But while Da Vinci is a brilliant man, he’s still just a man, one who comes to Danielle’s aid on the night of the ball only because her other friends rally to make it so. Ever After strips away the more fantastical elements of the Cinderella story and, in their absence, inserts a more nuanced kind of enchantment found in friendship, fighting for what’s right, and love. There’s no spell that will protect Danielle from being recognized by her family at the ball, or from the pain that will follow as soon as she is, and although that makes the road to happily ever after a bit more bumpy, everything still works out as it should in the end.
In another stray from the usual fairy tale checklist, true love at first sight is replaced with a relationship that sees Danielle and Henry already completely in love by the night of the ball, and a lot of their time together is spent alone. It’s not a huge amount of time — this is still the 16th century, we can’t be too scandalous — but it’s much more than the single fateful meeting that cements many fairy tale couples as an instant perfect match. They talk together, going back and forth about books, life, their vision for what France can be, and how to help the common people. (Too bad about that eventual Revolution.)
Henry finds Danielle fascinating and sometimes frustrating, and she gives him a hard time right back even as she finds herself quickly won over by him. By the time they’re ready to live happily ever after, they’ve already shared several kisses, Danielle has carried Henry to safety, they’ve fought and made up, and the big romantic climax, complete with the return of the glass slipper, takes place in a drab, dirty field. This is a couple we know is destined for happiness because we’ve watched them come together, not simply because the story tells us so.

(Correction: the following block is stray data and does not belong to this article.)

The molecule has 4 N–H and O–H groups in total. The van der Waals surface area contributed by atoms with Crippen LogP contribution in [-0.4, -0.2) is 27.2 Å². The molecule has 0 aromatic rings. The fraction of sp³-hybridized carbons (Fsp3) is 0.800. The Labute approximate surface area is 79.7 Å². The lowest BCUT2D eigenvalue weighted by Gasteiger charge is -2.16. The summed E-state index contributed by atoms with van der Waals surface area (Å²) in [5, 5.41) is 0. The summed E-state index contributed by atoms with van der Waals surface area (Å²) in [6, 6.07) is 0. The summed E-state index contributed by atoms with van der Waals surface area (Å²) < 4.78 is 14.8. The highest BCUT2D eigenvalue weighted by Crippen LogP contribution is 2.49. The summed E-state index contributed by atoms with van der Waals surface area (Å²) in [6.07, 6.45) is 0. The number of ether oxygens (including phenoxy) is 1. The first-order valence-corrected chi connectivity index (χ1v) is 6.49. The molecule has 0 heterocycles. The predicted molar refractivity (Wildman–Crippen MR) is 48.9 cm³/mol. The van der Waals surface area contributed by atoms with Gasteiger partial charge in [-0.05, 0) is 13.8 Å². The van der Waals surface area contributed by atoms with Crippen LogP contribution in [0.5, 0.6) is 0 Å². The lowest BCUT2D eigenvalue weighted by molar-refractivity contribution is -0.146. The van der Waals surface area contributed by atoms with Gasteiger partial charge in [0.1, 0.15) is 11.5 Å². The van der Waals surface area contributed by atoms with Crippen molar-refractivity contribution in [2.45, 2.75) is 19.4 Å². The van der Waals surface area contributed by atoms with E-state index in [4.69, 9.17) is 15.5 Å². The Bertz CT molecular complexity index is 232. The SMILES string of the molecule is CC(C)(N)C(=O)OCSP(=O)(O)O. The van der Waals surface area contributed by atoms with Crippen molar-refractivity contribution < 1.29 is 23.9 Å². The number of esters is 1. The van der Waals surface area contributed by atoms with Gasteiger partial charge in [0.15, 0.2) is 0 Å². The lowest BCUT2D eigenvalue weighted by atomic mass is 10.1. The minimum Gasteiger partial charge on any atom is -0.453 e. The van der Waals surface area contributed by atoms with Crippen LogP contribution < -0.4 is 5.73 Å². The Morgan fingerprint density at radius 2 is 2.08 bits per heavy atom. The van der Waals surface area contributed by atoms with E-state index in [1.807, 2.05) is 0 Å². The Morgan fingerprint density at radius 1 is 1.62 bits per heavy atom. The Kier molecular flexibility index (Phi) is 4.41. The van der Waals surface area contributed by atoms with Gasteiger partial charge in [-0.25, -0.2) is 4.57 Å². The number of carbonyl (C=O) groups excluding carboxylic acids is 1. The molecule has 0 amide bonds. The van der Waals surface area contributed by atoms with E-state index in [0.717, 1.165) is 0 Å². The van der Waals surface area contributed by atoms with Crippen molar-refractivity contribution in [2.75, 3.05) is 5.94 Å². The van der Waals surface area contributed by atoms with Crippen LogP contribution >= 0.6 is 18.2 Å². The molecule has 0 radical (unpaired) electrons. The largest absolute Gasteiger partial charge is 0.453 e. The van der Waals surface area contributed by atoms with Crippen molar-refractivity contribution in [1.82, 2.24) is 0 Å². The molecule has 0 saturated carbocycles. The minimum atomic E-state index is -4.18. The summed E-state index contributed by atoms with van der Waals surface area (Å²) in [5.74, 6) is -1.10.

And just because there’s no magic doesn’t mean that Ever After skimps on wonder. Henry, with his luxurious hair and swoon-worthy sword fighting skills, is a perfect fantasy prince despite the lack of dragons to slay. And Director Andy Tennant may ground Ever After in the mundane — life as a French country servant is, as it should be, quite dirty — and but he also creates one of modern cinema’s most ethereal moments, when Danielle makes her beautiful entrance at at the ball complete with glass slippers, glitter, and fairy wings.
The movie has its fun with history, mostly with the inclusion of Leonardo Da Vinci — the first heroic act we see from Prince Henry is his rescue of the Mona Lisa from a group of thieves — and the implication that his painting “Head of a Young Woman” was inspired by Danielle. There are also so many genuinely funny moments and jokes that I was able to appreciate for the first time on this rewatch. I’m not one to usually get caught up in nostalgia, but even though I’m now far removed from the nine year old I was when Ever After was released, I was pulled right back in by everything that made me love it as a child at the same time that I was appreciating so many new things about it as an adult. It won’t be another decade before I watch this movie again.
More fairy tales should get the Ever After treatment — a fresh take on a beloved story that strips it down to its most basic elements and shows us a potential “truth” behind the myth. An adaptation that acknowledges the charm of the natural and uses it in place of the supernatural because there’s beauty in that simplicity. As the Grande Dame perfectly sums up that sentiment at the end of the film, “And, while Cinderella and her prince did live happily ever after, the point, gentlemen, is that they lived.”
Ever After is approaching its 25th anniversary later this year. If you, like me, haven’t watched in far too long and need to rectify that, it’s currently streaming on Hulu in the United States and Disney Plus worldwide.
This article was written by Subjectify contributor Jamie Whitebread. Find her on Twitter at @jamiewhitebread.